Writer, reporter and Pan Africanist Obi Egbuna, the U.S. correspondent to the Zimbabwean national newspaper The Herald, recently finished, alongside co-executive producer M1 of dead prez, the third volume of the “Battle Cry for Cuba and Zimbabwe” compilation, which is a cultural protest against how the two countries have been unfairly sanctioned by the U.S. government. Check out Obi Egbuna in his own words.
Annually, one of the greatest human beings on the planet, Avotcja Jiltonilro, organizes and/or participates in a tribute to the legendary warrior poet, Pat Parker. Pat Parker confronted the world in the precarious position of being non-white, non-male, non-heterosexual in a racist, misogynist, homophobic, imperial oxymoronically named melting pot of culture. And she blew the lid off the mess with truth.
Her name was Yuri, a Japanese woman born in the United States. I hesitate to call her a Japanese-American, for to do so suggests she was a citizen. In light of how she, her family and her community were treated during World War II, especially after the bombing of Pearl Harbor in 1941, to call any of them citizens would be an exaggeration. Yuri Kochiyama, freedom fighter, after 93 summers, has become an ancestor.
Ras Baraka, one of the sons of the late poet and playwright Amiri Baraka, handily beat rival Shavar Jeffries Tuesday night to become the next mayor of his father’s city. How he did it was no mystery to those paying attention. Baraka, the city’s South Ward councilmember until Tuesday night, got the support of the people because of his consistent commitment to them for 23 years. His slogan was, “When I become mayor, we become mayor.” Baraka, 44, will become Newark’s 39th mayor at his July 1 inauguration.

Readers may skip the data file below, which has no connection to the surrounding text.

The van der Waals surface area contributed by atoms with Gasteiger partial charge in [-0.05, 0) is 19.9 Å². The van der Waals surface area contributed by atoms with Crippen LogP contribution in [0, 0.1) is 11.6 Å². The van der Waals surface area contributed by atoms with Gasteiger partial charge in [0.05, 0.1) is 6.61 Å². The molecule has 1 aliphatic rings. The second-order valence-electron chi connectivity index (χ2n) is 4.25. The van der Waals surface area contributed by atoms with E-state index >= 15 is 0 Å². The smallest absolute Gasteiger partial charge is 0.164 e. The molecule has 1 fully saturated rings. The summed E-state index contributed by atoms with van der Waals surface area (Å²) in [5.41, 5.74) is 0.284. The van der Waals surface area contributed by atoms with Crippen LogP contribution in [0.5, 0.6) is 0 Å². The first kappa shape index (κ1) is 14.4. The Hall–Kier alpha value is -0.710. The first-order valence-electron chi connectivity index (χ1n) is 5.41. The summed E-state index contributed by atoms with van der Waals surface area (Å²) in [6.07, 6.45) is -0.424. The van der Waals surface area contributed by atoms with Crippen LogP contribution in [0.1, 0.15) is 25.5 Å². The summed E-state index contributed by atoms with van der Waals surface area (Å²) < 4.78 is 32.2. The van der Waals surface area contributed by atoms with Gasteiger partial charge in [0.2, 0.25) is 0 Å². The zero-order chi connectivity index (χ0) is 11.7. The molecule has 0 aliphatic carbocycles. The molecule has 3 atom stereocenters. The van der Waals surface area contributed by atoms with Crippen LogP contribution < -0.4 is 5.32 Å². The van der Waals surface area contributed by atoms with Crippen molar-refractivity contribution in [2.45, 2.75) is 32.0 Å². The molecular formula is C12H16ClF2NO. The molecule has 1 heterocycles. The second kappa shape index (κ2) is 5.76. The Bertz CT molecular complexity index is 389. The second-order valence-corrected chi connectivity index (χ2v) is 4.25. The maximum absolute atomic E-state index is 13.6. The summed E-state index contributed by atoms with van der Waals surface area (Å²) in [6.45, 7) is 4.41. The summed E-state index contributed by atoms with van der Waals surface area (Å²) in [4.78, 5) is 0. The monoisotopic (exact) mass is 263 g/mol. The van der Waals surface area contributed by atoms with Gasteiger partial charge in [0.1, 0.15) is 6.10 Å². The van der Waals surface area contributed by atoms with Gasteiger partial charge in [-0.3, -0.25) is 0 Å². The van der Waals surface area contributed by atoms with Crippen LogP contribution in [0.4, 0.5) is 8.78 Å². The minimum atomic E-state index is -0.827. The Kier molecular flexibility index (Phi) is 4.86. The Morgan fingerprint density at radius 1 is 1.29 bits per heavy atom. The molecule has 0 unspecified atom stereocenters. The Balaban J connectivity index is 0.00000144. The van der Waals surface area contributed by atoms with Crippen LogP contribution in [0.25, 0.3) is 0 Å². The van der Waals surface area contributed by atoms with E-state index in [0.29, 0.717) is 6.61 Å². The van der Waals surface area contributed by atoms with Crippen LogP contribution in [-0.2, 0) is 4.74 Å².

History keeps colliding with the present as Ras Baraka, a Newark city councilperson and city school principal, is exactly one week away from finding out if he will become mayor of Newark, New Jersey’s largest city. Baraka is accusing his opponent, Seton Hall University Law School professor Shavar Jeffries, of openly being supported by outsiders who are attempting to buy the Newark election.
When our Knights are captured -- Or fall on battlefields, as they -- Surely must, and we lose their -- Brilliant light and we are -- Scrambling to pry pens, -- Swords, spears, bread and -- Roses from stainless steel -- Grips of their icy hands – Scrambling to hoist our -- Fallen banners, temporarily -- Mired in mud and blood, -- Even higher, scrambling -- To staunch rivulets of -- Brine from our sweetly -- Shattered hearts …
Soul is one of the newer voices from the Oakland music community that will be performing at one of the first music festivals of the year in the Town, the Oakland Music Crawl, which is this Saturday in downtown Oakland, starting at 2 p.m. There will be a number of concerts inside restaurants and galleries as well as outside in the streets. Soul will be performing at Spice Monkey, 1628 Webster St., in downtown from 8-10:30 p.m.